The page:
French tire manufacturer Michelin has launched the Wing Sail Mobility (WISAMO) project featuring inflatable wing sail system designed to boost the decarbonization of shipping.
As a member of the coalition for the energy of the future backed by French President Emmanuel Macron, Michelin set goals to achieve technological breakthroughs with zero-emission results by 2030.
The Wing Sail Mobility (WISAMO) system is the result of a joint venture between Michelin Research & Development and two Swiss inventors aiming to accelerate the energy transition in transport and logistics by reducing CO2 emissions.
The automated, telescopic, inflatable wing sail system harnesses the wind, a free, universal and inexhaustible source of propulsion.
“The advantage of wind propulsion is that wind energy is clean, free, universal and totally non-controversial. It offers a very promising avenue to improving the environmental impact of merchant ships,” Michel Desjoyaux, the ambassador of the project commented.
According to Michelin, the system is installable on most merchant ships and pleasure craft. The inflatable wing sails are considered to be suitable for RoRo ships, bulk carriers and oil and gas tankers, and can be fitted as original equipment on newbuilds or retrofitted on in-service vessels.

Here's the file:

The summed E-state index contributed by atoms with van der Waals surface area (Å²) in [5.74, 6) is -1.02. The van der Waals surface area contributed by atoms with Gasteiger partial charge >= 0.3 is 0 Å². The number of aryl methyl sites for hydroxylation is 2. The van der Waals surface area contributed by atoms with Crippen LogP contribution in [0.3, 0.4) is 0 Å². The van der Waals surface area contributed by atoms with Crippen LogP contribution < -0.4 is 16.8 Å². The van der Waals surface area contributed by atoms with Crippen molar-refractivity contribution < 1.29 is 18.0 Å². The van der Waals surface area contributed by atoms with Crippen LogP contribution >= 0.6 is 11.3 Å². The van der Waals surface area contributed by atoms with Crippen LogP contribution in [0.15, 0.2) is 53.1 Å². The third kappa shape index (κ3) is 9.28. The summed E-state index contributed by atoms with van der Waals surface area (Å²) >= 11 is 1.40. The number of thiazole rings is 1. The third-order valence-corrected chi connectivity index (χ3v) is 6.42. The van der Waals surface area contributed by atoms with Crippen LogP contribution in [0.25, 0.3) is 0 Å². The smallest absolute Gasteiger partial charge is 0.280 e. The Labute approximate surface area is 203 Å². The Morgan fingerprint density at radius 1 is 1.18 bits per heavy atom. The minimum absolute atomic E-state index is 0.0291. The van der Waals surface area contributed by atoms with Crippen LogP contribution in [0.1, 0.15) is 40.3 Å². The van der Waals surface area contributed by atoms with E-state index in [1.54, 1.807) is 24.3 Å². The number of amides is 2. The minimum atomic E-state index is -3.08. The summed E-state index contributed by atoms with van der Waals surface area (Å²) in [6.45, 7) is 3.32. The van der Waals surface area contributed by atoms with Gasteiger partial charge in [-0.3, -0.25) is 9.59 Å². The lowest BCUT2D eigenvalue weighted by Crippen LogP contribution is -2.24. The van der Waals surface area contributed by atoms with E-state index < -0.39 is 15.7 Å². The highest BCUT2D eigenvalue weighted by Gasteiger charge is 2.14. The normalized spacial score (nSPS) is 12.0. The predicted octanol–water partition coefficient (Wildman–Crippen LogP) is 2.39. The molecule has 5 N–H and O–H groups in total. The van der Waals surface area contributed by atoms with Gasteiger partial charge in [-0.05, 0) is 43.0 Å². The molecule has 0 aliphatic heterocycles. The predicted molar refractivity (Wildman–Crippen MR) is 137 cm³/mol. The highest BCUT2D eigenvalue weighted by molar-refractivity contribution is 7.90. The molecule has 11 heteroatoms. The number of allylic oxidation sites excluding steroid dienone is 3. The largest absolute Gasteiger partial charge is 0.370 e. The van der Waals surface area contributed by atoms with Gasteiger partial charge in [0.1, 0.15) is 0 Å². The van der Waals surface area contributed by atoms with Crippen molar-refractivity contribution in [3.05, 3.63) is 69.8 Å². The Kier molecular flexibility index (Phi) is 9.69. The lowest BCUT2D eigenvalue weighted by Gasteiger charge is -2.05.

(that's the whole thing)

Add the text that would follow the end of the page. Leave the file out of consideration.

A telescopic mast is retractable, making it easy for a ship to enter harbours and pass under bridges.
The inflatable wing sail can improve ship’s fuel efficiency by up to 20% depending on the type of vessel, its route or prevailing weather conditions, Michelin claims.
Michelin expects the WISAMO mission first to be fitted on a merchant ship in 2022, following the completion of the trial phase.
In February this year Michelin also signed a letter of commitment to use Neoline’s cargo sailboat to transport tyres from Canada to France.
Neoline’s decarbonized shipping service relies on clean and renewable wind energy as the main propulsion for its 136-metre-long RoRo cargo ships with 4,200 square metres of sails.
Neoline is planning to start up a service between Halifax in Canada and Saint-Nazaire in France and also to serve the archipelago of Saint Pierre and Miquelon, as well as Baltimore (USA).
The company expects to have its first cargo sailboat in operation in 2023, with a second to follow in 2024.